IslamTrue, but it’s not the whole story. Consider these facts:

  • Although the Allah described in the Qur’an falls far short of the description of God in the Bible, the Allah as described in the Bible matches 100% the description of God the Creator and Father of our Lord Jesus.
  • The name Allah does not belong to Islam. It was used in writing more than a thousand years before Mohammed was born.
  • Many, if not all, ChristianArabic translations of Scripture since the 8th century have used the term Allah for God.
  • There are 35 distinct Arabic languages in the world today. Many of them use Allah as the primary term to describe the Supreme Being.
  • Christianity arrived in Malaysia and Indonesia at least 300 years before Islam arrived there and Allah was the name used to describe the God of the Bible.
  • In Bible translations and other printed material in the Malay and Indonesian languages the word Allah has been used continuously since the 1600s. Allah was used in the first printed edition of Matthew’s gospel in Malay in 1629, only eighteen years after King James Version of the English Bible was published.
  • Allah was used in the complete Malay Bible published in 1733, two-hundred years before the founding of Wycliffe Bible Translators.
  • Millions of Christians in many countries like Algeria, Egypt, Iraq, Jordan, Lebanon, Indonesia, Malaysia, Brunei, and other areas in Africa and Asia whose languages are in contact with Arabic people, have been using the word Allah as Creator God and the God and Father of the Lord Jesus Christ for many centuries.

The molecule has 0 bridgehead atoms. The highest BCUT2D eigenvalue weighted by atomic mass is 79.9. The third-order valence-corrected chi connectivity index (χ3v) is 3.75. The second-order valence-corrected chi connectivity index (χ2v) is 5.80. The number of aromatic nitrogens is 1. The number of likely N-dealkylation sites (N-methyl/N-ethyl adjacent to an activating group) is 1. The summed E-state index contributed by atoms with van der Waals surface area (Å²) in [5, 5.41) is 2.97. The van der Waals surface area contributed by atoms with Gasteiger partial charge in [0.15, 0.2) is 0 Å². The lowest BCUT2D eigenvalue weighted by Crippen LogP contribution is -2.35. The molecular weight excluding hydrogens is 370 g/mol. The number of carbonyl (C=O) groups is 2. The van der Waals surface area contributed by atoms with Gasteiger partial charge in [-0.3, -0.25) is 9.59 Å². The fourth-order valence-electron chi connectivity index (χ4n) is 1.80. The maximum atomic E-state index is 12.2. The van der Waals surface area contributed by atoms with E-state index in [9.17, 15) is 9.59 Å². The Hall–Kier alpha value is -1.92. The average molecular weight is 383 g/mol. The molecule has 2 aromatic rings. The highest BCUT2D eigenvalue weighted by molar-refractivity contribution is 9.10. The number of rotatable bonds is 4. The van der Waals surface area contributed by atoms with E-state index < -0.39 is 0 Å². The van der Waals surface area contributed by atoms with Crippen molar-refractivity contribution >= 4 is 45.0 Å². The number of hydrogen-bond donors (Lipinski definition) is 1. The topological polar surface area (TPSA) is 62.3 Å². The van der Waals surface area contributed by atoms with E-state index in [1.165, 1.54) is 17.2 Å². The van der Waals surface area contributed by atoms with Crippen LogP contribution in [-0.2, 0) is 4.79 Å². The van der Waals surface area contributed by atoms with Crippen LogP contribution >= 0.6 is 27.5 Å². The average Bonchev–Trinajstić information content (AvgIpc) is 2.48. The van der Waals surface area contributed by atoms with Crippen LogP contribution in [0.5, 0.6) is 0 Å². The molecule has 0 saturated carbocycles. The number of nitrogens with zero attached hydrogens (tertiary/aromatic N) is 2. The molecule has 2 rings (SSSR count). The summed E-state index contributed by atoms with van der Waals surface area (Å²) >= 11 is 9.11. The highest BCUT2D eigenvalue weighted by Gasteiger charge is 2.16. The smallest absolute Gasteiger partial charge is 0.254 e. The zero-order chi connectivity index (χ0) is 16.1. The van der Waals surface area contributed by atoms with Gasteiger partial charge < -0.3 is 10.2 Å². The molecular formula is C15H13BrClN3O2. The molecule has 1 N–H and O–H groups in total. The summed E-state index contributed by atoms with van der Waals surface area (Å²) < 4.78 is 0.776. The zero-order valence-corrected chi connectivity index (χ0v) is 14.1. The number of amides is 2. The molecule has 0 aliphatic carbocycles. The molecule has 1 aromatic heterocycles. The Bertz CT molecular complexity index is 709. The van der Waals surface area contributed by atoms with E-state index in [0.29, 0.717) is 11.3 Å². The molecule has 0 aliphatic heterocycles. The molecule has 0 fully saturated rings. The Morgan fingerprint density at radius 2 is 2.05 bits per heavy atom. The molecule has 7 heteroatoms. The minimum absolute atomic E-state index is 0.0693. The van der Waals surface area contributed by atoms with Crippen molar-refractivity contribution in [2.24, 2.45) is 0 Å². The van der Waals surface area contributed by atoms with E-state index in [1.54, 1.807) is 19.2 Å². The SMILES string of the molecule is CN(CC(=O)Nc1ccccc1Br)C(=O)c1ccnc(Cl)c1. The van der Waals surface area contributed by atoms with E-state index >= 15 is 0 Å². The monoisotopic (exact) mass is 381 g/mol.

• When in 2009 the Muslim dominated government of Malaysia passed a law prohibiting Christians from using the term Allah for Creator God, Christians went to court and won the right to continue to use the word Allah on the basis that they had been using it long before Islam came to their country.

Even with this long history of widespread usage by Christians, many people still question the actual origin and meaning of the name Allah. This mystery vanishes, however, when you understand the way in which Arabic joins words together. The word Allah is a simple contraction of the Arabic article al- “the” with a second word -ilah “god”. When combined, they form the name Allah meaning “the God” – that is, the one and only creator God of the universe. Allah is therefore the Arabic linguistic equivalent to the English word God.

Bible and CrossSo, how do translators select a word for “God” that is culturally relevant, while remaining true to the full meaning of the Scriptures? In general, there are three ways Bible translators choose a name to use for the Supreme Being in their translation of the Bible.